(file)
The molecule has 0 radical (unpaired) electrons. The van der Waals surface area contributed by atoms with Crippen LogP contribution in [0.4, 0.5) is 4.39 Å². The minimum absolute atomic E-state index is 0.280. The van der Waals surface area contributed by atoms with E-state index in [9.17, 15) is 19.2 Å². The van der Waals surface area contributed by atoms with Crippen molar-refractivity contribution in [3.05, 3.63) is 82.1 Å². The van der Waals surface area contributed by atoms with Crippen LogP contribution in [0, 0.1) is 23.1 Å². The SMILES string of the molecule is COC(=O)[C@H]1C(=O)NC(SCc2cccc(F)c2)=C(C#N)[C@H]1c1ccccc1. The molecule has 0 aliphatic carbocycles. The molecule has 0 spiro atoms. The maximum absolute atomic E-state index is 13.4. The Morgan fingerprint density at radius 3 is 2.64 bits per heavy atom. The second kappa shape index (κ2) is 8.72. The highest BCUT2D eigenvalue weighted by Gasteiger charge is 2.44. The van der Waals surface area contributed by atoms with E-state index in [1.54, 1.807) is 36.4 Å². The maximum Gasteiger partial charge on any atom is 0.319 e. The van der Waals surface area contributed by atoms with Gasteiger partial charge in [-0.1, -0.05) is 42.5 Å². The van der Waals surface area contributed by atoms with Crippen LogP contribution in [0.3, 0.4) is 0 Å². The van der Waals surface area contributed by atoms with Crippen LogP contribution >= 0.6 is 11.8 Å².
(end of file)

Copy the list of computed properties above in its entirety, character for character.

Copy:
The molecule has 0 radical (unpaired) electrons. The van der Waals surface area contributed by atoms with Crippen LogP contribution in [0.4, 0.5) is 4.39 Å². The minimum absolute atomic E-state index is 0.280. The van der Waals surface area contributed by atoms with E-state index in [9.17, 15) is 19.2 Å². The van der Waals surface area contributed by atoms with Crippen molar-refractivity contribution in [3.05, 3.63) is 82.1 Å². The van der Waals surface area contributed by atoms with Crippen LogP contribution in [0, 0.1) is 23.1 Å². The SMILES string of the molecule is COC(=O)[C@H]1C(=O)NC(SCc2cccc(F)c2)=C(C#N)[C@H]1c1ccccc1. The molecule has 0 aliphatic carbocycles. The molecule has 0 spiro atoms. The maximum absolute atomic E-state index is 13.4. The Morgan fingerprint density at radius 3 is 2.64 bits per heavy atom. The second kappa shape index (κ2) is 8.72. The highest BCUT2D eigenvalue weighted by Gasteiger charge is 2.44. The van der Waals surface area contributed by atoms with E-state index in [1.54, 1.807) is 36.4 Å². The maximum Gasteiger partial charge on any atom is 0.319 e. The van der Waals surface area contributed by atoms with Gasteiger partial charge in [-0.1, -0.05) is 42.5 Å². The van der Waals surface area contributed by atoms with Crippen LogP contribution in [0.3, 0.4) is 0 Å². The van der Waals surface area contributed by atoms with Crippen LogP contribution >= 0.6 is 11.8 Å².